But France is not just about wine, cheese, and perfumes. More recently, the country has also benefited from the rise in international conflicts. Having always been one of the more hawkish members of NATO, France is proud to have the largest military in continental Europe together with its independent arms manufacturing industry. 

The sector has been doing well since the beginning of the war in Ukraine. French industrial production of weapons and ammunition has increased substantially in recent years.  

The French Navy is one of the largest in the world and France is one of only four countries that has shipbuilding capabilities for nuclear propulsion powered warships, including both submarines and aircraft carriers. The country is also a European leader in building military aircrafts: French company Dassault has been ramping up production of fighter jets as orders have surged. 

With French military equipment being en vogue right now, the country has now surpassed Russia to become the second-largest arms exporter in the world. 

Investment inflows 

But France is more than just a pretty face, beautiful beaches, and severe weaponry. France has also received an increasing amount of foreign direct investment (FDI). More and more international companies are channeling money into the French economy from abroad. 

According to research from Santander, about 18% of the FDI came from the U.S. Manufacturing and finance and real estate are the two largest main sectors receiving more than 29% and 25% of all inflows, respectively.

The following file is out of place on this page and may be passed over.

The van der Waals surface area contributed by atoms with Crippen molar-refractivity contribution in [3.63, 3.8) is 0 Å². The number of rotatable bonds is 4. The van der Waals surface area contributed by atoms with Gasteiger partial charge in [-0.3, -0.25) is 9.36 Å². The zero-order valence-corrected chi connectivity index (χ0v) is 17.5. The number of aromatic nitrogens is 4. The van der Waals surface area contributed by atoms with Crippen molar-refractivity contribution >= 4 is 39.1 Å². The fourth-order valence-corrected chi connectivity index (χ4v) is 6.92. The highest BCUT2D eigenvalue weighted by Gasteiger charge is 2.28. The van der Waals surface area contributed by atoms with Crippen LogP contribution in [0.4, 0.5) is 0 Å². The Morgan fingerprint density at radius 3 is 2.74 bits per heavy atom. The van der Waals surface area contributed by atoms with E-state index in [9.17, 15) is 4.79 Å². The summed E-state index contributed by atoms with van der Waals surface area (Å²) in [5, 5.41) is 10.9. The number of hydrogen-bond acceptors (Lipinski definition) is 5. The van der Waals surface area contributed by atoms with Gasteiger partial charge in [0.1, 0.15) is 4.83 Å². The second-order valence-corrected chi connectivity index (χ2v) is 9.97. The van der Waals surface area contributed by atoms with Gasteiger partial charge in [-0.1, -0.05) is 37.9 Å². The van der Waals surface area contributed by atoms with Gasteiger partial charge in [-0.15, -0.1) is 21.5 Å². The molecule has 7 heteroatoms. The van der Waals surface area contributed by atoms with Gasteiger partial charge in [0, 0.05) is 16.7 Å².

FDI inflows into France have been on an upward trend and increased by more than 50% relative to 2017. Meanwhile Germany has received less foreign investment since the start of the pandemic. 

Cheap energy, a competent civil service, and more favorable demographics 

There are several other factors that have helped support the French economy in recent years. First, France has cheap energy compared to other European nations. Thanks to its large fleet of nuclear reactors, the country is producing roughly 70% of electricity from nuclear energy. As a result, French households have been enjoying cheap electricity prices for many years and have been more shielded from the massive surge in prices that occurred recently. 

Second, as Tyler Cowen recently argued, French state capacity is very high. Many French civil servants in the higher ranks have been trained in the country’s Grandes écoles, elite universities, but have historically suffered from getting in their own way. Cowen argues that bureaucracy that was once a hindrance might now turn out to be a comparative advantage. It currently feels like the world is sliding from one international crisis to the next. State capacity and capable bureaucrats will become even more important during a time when many other countries struggle with governance.